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Comment Re:Old skool history of copy protection (Score 1) 281

That's a salient point.

Many people who bought a C64 back in the day mostly had a collection of pirate disks, with a few original games thrown in the mix.
One can argue that people bought a C64 because of the huge pirate game library available... (but then that was true for the other micros of the period too, so it's not the whole story)

Interestingly enough, even the few original disks in the collection made enough money for the software companies way back when.

Comment Re:Old skool history of copy protection (Score 1) 281

In many cases, if something is heavily DRMed and people do not make the effort to break it, it will likely be lost to the digital dustbin of time.

A fitting end, obscurity.

Yes, but even failures have a right to be preserved.... so we can try to understand why it was a failure.

Besides, obscure LPs often get remixed into popular dance music.

Comment Old skool history of copy protection (Score 5, Insightful) 281

We don't have to look far into the past as to what happens when DRM enters the picture.

Take the humble Commodore 64. The most common home micro of the 80s.
Lots of users. Lots of software. Lots of piracy.
What happened in the end is that lots of companies making software made lots of money, despite the piracy, until the computer faded into obscurity with a dwindling userbase that had moved on to more powerful computers.

All DRM "disk copy protection" was eventually broken, and just about all game software ever released for the computer is downloadable online (you know where to look). The end result is that we have a nice digital archive, complete with emulators, left for historians or anyone who wants to relive what it was like to use the machine in the hight of it's heyday (or simply to see what all the fuss was about playing "Impossible Mission" or something)

If it wasn't for the pirates and crackers willing to ignore the ridiculous copyright law time extensions, copy programs to different countries where they were not available for sale (over the pre-internet BBSes) chances are we might not have a digital archive, or at least be missing important bits. By the time the copyrights expire, the magnetic media, if anyone still had any left, would be corrupted by bit rot, and the equipment needed to read it may not be in a working state or readily available.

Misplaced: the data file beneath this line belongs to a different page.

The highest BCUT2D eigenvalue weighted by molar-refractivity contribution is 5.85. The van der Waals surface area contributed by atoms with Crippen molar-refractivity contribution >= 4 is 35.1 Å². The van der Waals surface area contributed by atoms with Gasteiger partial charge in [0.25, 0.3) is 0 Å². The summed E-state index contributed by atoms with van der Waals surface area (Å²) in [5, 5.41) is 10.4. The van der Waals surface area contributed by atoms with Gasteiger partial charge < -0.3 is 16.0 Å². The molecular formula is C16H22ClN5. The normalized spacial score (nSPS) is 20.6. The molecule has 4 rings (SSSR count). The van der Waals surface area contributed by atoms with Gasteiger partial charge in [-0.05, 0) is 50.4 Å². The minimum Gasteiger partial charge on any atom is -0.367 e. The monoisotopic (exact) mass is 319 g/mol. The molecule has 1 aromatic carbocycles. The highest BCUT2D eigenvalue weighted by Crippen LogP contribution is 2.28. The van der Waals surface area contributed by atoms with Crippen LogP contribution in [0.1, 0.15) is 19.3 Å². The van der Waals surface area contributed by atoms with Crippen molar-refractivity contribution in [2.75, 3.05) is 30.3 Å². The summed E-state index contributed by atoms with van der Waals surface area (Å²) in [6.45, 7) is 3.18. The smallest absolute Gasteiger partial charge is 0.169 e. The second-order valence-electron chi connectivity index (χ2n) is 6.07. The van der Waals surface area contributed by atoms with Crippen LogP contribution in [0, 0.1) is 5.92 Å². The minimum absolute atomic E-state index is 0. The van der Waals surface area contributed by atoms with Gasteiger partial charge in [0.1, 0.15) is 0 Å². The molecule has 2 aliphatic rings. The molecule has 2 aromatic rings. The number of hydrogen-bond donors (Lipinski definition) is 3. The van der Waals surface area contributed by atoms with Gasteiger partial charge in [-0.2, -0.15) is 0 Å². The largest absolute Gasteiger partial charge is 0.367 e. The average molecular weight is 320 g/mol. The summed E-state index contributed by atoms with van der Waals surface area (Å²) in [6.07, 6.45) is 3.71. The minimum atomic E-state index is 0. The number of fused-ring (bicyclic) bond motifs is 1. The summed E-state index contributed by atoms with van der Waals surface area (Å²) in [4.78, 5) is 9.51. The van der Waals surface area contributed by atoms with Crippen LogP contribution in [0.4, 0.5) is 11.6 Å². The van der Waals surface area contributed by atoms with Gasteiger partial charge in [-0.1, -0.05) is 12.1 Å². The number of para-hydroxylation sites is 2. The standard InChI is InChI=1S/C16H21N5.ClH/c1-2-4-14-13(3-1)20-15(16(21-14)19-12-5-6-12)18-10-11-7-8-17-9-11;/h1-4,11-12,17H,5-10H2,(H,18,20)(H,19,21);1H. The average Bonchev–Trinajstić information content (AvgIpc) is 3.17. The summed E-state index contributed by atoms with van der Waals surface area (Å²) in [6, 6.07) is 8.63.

So the Commodore 64 avoids a digital dark age, but I have my doubts about some heavily DRMed content going forward.
In many cases, if something is heavily DRMed and people do not make the effort to break it, it will likely be lost to the digital dustbin of time.

Comment Re:And The Winner Is? (Score 4, Insightful) 184

The problem is that technology was supposed to free people up to not have to work.... except that the profits from such advances don't trickle down to the people, but instead stay within the company and enter the dark shady environment of financial investments, locking up the productivity and wealth distribution.

Comment Re:Soooo (Score 3, Insightful) 333

Keeping their people exploitable better ensures they can continue to do what "no US government would even consider doing to it's own citizens."

Captain, we are detecting large amounts of sarcasm in this sector. (If the Chinese want to keep using an highly exploitable OS so that the USA has an edge in any cyberwar, I'd say... let them)

Comment Simple: just turn off the wireless (Score 4, Interesting) 161

For something like Amazon's purported drones... all you'd have to do is to hardcode the delivery address and HQ into the drone before flying, and make sure it doesn't accept any incoming signals by turning the wireless off. Now, if we want to talk about trying to get the drone's GPS systems confused, that would be something else! (Actually I'm still wondering if the drone would be smart enough to land on pavement or miss entirely and drop packages on a customer roof or balcony.)

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